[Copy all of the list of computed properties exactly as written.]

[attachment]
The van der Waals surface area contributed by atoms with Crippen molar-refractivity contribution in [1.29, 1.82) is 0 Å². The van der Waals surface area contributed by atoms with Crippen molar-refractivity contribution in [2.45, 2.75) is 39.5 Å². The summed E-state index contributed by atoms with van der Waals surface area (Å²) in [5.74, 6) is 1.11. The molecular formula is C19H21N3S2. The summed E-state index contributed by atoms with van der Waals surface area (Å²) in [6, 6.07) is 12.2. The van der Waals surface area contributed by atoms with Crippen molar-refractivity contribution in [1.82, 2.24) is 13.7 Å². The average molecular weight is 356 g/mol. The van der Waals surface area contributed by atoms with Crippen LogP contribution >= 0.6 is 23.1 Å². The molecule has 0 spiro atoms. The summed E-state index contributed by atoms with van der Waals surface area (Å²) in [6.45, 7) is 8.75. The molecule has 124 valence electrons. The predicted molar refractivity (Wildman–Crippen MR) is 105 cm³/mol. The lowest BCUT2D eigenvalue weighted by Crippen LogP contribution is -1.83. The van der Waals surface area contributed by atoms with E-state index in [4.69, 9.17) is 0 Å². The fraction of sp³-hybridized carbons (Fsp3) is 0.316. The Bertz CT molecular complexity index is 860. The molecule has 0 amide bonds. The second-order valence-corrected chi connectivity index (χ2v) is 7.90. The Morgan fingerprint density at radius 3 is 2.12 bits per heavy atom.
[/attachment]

The van der Waals surface area contributed by atoms with Crippen molar-refractivity contribution in [1.29, 1.82) is 0 Å². The van der Waals surface area contributed by atoms with Crippen molar-refractivity contribution in [2.45, 2.75) is 39.5 Å². The summed E-state index contributed by atoms with van der Waals surface area (Å²) in [5.74, 6) is 1.11. The molecular formula is C19H21N3S2. The summed E-state index contributed by atoms with van der Waals surface area (Å²) in [6, 6.07) is 12.2. The van der Waals surface area contributed by atoms with Crippen molar-refractivity contribution in [1.82, 2.24) is 13.7 Å². The average molecular weight is 356 g/mol. The van der Waals surface area contributed by atoms with Crippen LogP contribution >= 0.6 is 23.1 Å². The molecule has 0 spiro atoms. The summed E-state index contributed by atoms with van der Waals surface area (Å²) in [6.45, 7) is 8.75. The molecule has 124 valence electrons. The predicted molar refractivity (Wildman–Crippen MR) is 105 cm³/mol. The lowest BCUT2D eigenvalue weighted by Crippen LogP contribution is -1.83. The van der Waals surface area contributed by atoms with E-state index in [4.69, 9.17) is 0 Å². The fraction of sp³-hybridized carbons (Fsp3) is 0.316. The Bertz CT molecular complexity index is 860. The molecule has 0 amide bonds. The second-order valence-corrected chi connectivity index (χ2v) is 7.90. The Morgan fingerprint density at radius 3 is 2.12 bits per heavy atom.